A powerful tool to promote deep human learning is simulation, which has seen increased adoption over the last decade. Reference Issenberg, McGaghie, Petrusa, Gordon and Scalese49 Increased demands on training hours for trainees and greater focus on patient safety have prompted greater incorporation of simulation within the standardised curriculum. The development of simulation and its incorporation into the curriculum require significant time and resources. There is a significant workload setting up the simulator, maintaining high-fidelity simulation, and training of faculty in the management of simulation. Reference Khan, Tolhurst-Cleaver, White and Simpson50 Feedback and debriefing, deliberate practice, and curriculum integration are all critical to reaping the benefits from simulation. Each cardiology department will decide based upon their curriculum the degree of mastery learning, the different ranges of difficulty, integrating clinical variation, and individualised learning. Simulation-based healthcare education has great potential from undergraduate education, training cardiology fellows or indeed in continuing medical education. Greater application of simulation will inevitably become integrated into curricula in non-invasive imaging (Fig 1), cardiac catheterisation (Fig 2), and electrophysiology training Reference Dayton, Groves, Glickstein and Flynn51,Reference Davidson, Chow and Jivan52 ; and, while speculative, we envisage that physical simulators may be replaced by virtual-reality-based simulation, as has developed in other industries.

Figure 1. Simulation in transthoracic echocardiography. Reproduced with permission from EchoCom GmbH. Nieheim, Germany.

Figure 2. Simulation in cardiac catheterisation by Mentice. Reproduced with permission from DAIC, photograph by Dave Fornell.

Education in low resource settings

While many developments in education and training may be rapidly adopted in well-resourced settings, special consideration should be made for those training to practise in low resource settings. Reference Subramayan53 Even with the increasing number of formal training programmes in various low- and middle-income countries globally, a critical shortage remains of specialists trained to care for patients with congenital heart disease. Reference Musa, Hjortdal and Zheleva54 Furthermore, those training in high-income countries and returning to practice in a low resource setting are not uncommonly confronted with clinical scenarios they may not have anticipated, nor were trained to manage. Reference Tretter, Ramachandran and Zheleva55 The significance of this shortage of congenital heart disease specialists in low resource settings is critical, because over 90% of the children in the world with congenital heart disease are born in low- and middle-income countries. Reference Zimmerman, Carswell Smith and Sable56 While additional barriers contribute to the persistent inequities in utilisation of congenital heart disease resources and interventions in low resource settings, the establishment and maintenance of formal training programmes in congenital heart disease remain a significant barrier. Reference Tretter, Windram and Faulkner57 In addition, some high-income countries may also have low resource settings where there are limited cardiology services, so-called underserved areas.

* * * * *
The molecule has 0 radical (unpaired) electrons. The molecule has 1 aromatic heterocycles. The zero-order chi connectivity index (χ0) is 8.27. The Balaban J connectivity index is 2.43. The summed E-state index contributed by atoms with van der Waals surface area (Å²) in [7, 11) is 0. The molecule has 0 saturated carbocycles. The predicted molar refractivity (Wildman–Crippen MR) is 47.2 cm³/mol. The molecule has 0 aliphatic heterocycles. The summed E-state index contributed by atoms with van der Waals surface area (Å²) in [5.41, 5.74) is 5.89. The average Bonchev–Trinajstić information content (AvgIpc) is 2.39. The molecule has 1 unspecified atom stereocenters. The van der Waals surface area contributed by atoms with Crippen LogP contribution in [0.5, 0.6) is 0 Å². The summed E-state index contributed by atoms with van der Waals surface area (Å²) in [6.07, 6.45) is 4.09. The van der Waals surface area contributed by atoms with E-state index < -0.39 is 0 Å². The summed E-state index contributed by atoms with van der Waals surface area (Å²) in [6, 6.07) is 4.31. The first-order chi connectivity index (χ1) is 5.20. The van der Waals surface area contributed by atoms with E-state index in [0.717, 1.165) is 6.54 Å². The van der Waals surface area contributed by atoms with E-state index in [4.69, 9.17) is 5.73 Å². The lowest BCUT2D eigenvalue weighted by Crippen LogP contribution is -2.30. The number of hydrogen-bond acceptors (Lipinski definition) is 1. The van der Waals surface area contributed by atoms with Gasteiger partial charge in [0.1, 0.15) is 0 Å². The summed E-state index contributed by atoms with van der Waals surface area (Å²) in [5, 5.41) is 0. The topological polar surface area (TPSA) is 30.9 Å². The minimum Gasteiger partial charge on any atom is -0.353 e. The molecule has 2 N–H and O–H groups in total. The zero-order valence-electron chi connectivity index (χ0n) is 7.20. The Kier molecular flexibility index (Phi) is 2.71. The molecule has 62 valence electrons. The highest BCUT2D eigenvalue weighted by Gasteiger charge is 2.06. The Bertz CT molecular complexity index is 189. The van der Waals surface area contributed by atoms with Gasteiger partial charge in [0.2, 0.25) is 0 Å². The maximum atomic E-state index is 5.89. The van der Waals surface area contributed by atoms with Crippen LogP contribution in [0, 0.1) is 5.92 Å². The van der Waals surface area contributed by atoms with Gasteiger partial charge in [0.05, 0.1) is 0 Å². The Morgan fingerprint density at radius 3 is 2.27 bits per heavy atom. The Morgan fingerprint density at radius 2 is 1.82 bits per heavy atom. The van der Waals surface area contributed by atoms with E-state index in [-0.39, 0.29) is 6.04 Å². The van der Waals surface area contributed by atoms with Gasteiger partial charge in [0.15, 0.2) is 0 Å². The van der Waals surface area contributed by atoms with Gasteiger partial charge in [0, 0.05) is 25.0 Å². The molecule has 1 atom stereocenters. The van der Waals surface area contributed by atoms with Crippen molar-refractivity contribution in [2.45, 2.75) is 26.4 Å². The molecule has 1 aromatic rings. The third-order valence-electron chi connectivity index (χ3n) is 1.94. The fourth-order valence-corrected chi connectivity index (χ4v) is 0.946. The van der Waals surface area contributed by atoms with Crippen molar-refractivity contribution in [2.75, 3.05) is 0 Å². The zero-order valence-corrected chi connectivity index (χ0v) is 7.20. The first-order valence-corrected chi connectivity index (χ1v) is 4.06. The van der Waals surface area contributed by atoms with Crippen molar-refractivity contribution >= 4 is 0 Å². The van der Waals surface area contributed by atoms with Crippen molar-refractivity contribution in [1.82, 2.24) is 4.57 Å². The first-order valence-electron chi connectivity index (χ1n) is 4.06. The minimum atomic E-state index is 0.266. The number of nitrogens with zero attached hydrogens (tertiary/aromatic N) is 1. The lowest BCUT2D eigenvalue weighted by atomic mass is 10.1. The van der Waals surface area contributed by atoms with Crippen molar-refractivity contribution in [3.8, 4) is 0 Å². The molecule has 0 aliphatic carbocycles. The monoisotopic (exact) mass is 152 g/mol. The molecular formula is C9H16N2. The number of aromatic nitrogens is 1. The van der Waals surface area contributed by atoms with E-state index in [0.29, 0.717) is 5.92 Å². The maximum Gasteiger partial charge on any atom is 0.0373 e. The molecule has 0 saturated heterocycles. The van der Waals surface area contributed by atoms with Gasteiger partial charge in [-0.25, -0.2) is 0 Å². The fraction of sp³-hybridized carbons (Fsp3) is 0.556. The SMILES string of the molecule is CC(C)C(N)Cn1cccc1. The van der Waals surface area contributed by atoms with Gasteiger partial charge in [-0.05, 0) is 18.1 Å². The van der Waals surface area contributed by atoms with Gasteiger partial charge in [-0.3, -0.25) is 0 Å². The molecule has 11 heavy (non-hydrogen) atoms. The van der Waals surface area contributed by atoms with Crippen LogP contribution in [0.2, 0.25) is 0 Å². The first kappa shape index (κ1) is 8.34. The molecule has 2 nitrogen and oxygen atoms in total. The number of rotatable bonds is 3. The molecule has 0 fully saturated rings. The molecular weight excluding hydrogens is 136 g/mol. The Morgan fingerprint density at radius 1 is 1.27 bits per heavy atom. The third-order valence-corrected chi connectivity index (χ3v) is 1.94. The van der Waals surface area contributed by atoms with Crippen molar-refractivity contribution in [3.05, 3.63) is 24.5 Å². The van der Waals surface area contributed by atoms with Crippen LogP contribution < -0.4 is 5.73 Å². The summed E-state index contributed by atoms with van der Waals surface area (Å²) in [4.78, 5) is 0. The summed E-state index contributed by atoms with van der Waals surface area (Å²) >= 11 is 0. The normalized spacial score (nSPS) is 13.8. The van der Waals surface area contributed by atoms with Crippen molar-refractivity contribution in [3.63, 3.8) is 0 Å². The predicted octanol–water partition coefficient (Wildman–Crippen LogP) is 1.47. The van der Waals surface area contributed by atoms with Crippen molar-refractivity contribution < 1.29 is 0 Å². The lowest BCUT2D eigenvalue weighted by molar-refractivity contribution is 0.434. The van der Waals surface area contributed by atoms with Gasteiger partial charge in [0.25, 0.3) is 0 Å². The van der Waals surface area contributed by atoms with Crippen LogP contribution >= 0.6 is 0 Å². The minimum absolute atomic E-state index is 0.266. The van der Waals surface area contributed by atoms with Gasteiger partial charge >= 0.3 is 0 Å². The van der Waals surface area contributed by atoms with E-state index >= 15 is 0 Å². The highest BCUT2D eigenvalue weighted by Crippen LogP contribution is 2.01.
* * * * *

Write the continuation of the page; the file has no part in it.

Notwithstanding such challenges that exist in low resource environments, it is important to recognise that a number of paediatric cardiologists are being trained entirely within these countries and are now looking to serve their respective populations. With widespread availability of online material, and easy access to this material, few barriers remain to acquiring theoretical foundations. However, it remains a fact that structured fellowship training in an academic institution that systematically instils strong foundational understanding and clinical skills, sharpens critical thinking, and fosters contextually relevant research is perhaps the best route to all around development. Reference Zimmerman, Carswell Smith and Sable56 A severe shortage of such academic institutions exists within low resource environments, which remains one of the main reasons why trainees continue to apply for fellowships in academic institutions in higher income countries.

The challenge now lies in working towards creating a framework for training in paediatric cardiology and congenital cardiac care that can leverage global expertise and make it available for the programmes in low- and middle-income countries. In addition to the unique disease profile in low resource regions, often resulting from late presentation, and co-morbidities that include infections and under-nutrition, this training must look to equip the trainees with the diverse knowledge and skill sets that are necessary to deliver care specific to the needs of their home countries and build comprehensive capacity for the future (Table 4). It is very enlightening to compare and contrast training in different low resource settings across the globe.

Table 4. A framework for acquisition of specific skills and attributes for a paediatric and congenital cardiologist in low-resource environments. Reference Kumar78

IQIC = International Quality Improvement Collaborative for Congenital Heart Disease (

Training in India